Faculty Articles

Title

Neuroinflammation and Sympathetic Overactivity: Mechanisms and Implications in Hypertension

ISBN or ISSN

1566-0702

Publication Title

Autonomic Neuroscience: Basic & Clinical

Volume

210

Publication Date / Copyright Date

3-1-2018

First Page

10

Last Page

17

DOI Number

10.1016/j.autneu.2018.01.002

Abstract

Essential hypertension is a multifactorial disorder with a strong genetic predisposition. Although anti-hypertensive medications have drastically reduced cardiovascular diseases mortality and morbidity rates, a significant percentage of hypertensive individuals currently on anti-hypertensive therapy, remain hypertensive. In spite of the emergence of transgenic animals and sophisticated tools to study the pathophysiology of hypertension, unraveling the causal mechanisms remains a challenge. Research on borderline hypertensive humans and/or prehypertensive rat models revealed an elevation in centrally-mediated sympathetic activity and a heightened neuroinflammatory state. Hyperactive brain renin angiotensin system (RAS), oxidative stress and neuroinflammation in brainstem cardiovascular centers and other brain regions are implicated as key factors in augmenting sympathetic activity in hypertension and other cardiovascular abnormalities. Angiotensin (Ang) II, the main RAS effector peptide, has been shown to trigger significant upsurges in pro-inflammatory cytokines and reactive oxygen species (ROS). Both microglial and astroglial cells, via a host of different mechanisms, contribute to pro-inflammatory states and ROS generation in the brain. Hence, it becomes essential to understand the impact of Ang II and neuroinflammatory mediators on the impairment of cardioregulatory centers in the brain, and to investigate the role of glia in Ang II-mediated sympathoexcitation. Understanding the mechanisms leading to an elevation in neuroinflammatory states, and the possible ways of counteracting it, could aid in devising better therapeutic strategies for the treatment of cardiovascular diseases and hypertension. This review primarily focuses on the molecular aspects of hypertension from a neuroinflammatory standpoint within brainstem cardiovascular centers.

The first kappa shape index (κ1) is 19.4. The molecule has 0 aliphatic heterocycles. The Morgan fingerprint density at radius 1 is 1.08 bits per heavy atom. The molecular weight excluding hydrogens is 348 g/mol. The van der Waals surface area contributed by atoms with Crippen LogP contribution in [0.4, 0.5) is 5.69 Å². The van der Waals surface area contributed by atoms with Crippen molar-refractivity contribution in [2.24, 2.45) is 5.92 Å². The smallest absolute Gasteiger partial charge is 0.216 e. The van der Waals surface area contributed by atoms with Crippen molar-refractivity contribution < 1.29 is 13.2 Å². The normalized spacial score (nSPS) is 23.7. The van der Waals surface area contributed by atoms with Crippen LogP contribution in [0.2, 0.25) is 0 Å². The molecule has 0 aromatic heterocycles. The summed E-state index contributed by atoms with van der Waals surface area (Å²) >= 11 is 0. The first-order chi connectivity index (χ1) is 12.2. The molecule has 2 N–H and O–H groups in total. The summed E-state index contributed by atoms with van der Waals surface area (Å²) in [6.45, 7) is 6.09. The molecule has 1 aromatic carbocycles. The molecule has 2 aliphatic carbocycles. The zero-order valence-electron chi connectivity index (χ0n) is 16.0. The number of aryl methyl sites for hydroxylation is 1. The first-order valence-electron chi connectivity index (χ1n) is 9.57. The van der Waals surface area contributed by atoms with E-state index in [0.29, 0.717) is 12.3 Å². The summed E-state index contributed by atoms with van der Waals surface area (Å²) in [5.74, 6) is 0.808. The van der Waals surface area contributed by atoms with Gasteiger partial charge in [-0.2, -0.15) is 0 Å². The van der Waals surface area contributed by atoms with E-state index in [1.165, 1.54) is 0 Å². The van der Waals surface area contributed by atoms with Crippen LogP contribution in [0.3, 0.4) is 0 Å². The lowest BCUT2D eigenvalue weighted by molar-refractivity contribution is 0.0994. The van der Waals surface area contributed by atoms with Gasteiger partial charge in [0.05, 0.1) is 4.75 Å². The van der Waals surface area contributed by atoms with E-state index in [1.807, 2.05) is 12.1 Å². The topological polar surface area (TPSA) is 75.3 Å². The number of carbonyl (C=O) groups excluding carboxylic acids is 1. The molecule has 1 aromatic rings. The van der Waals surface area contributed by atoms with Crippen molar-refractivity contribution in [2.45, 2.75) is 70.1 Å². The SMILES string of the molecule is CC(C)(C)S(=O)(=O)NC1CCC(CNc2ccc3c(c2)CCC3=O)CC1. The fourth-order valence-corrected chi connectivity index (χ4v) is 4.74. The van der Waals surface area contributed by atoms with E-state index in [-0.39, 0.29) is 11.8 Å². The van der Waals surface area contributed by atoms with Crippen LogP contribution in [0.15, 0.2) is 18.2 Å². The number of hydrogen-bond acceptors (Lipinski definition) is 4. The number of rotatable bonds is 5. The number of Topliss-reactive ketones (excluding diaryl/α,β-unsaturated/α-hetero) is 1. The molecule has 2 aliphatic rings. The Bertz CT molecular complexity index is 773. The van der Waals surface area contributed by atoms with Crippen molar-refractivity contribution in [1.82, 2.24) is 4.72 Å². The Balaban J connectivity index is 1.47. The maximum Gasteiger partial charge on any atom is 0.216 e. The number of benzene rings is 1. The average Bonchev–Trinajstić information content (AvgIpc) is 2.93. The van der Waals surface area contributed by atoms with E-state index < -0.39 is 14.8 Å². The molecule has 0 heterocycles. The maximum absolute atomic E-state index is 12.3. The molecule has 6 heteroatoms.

Disciplines

Medicine and Health Sciences | Pharmacy and Pharmaceutical Sciences

Keywords

brainstem, hypertension, neuroinflammation, renin angiotensin system, spontaneously hypertensive rats, sympathetic activity

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